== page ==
Electrical excitation with two inner electrodes made of high-melting metals such as tungsten and rhenium is also possible. The internal electrodes may also be provided with an emitter material having a low work function.

Especially preferred is an embodiment of the invention wherein the discharge is excited inductively. In this embodiment the discharge is not excited between two electrodes, but “electrodeless” in a discharge vessel shaped as a closed ring. The energy for exciting the discharge is injected via a magnetic field e.g. by two ferrite core coils.

According to a further embodiment of inductive operation the energy is injected via a high frequency antenna loaded by a separate 2.65 MHz generator into a pea-shaped discharge vessel.

Inductively operated low pressure discharge lamps do not contain any wear parts. Such lamps are especially useful as backlighting of LCD-Displays, in UV-disinfection and UV-curing of resins, as they show extreme longevity.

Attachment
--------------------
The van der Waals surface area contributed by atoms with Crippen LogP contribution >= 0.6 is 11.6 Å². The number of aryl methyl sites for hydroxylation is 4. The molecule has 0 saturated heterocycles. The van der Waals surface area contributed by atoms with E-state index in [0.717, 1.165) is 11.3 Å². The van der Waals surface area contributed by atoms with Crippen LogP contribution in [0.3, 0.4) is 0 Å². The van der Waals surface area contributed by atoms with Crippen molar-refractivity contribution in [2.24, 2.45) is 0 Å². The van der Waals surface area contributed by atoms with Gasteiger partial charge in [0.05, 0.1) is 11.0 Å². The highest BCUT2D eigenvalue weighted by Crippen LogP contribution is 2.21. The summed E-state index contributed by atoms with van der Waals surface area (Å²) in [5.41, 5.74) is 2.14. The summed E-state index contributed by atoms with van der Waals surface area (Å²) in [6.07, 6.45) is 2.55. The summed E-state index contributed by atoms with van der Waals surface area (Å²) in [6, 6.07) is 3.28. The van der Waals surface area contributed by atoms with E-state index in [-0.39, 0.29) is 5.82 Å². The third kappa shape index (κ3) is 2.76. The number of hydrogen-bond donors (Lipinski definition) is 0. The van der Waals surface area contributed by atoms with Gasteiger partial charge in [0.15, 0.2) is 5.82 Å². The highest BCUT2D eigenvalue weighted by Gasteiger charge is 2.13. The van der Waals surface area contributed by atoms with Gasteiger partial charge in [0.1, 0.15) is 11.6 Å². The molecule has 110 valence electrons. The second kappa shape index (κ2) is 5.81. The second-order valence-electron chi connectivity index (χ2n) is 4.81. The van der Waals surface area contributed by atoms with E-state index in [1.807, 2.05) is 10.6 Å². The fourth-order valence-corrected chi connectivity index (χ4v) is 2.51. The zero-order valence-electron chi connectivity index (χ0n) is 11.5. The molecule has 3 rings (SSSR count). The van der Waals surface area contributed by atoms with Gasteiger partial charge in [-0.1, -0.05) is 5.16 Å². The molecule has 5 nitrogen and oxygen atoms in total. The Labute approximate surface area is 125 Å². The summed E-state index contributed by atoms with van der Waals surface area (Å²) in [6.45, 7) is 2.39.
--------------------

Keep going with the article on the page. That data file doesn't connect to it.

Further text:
These and other aspects of the invention will be elucidated below with reference to two examples.

EXAMPLE 1

FIG. 1 shows the spectrum of a discharge excited at 13.65 MHz by external electrodes, in the range from 320 nm to 480 nm. It is in this spectral range that the main emission from the discharge takes place.

The discharge vessel was cylindrical and had a length of 25 cm and a diameter of 2.5 cm. The filling comprised 0.2 mg of gallium, 0.1 mg of chlorine and 0.3 mg of indium. The buffer gas used was 2.5 mbar of argon (cold pressure). The discharge power was 4 W. The wall temperature was set to 200° C.

Clearly apparent in FIG. 1 are the blue gallium lines at 403 and 417 nm (as well as the indium lines at 410 nm and 451 nm that are also visible). The molecular band spectrum over the range λ=330 nm to 370 nm is essentially the emission from the gallium monochloride. Under the conditions given, the plasma efficiency η of the discharge was η=30%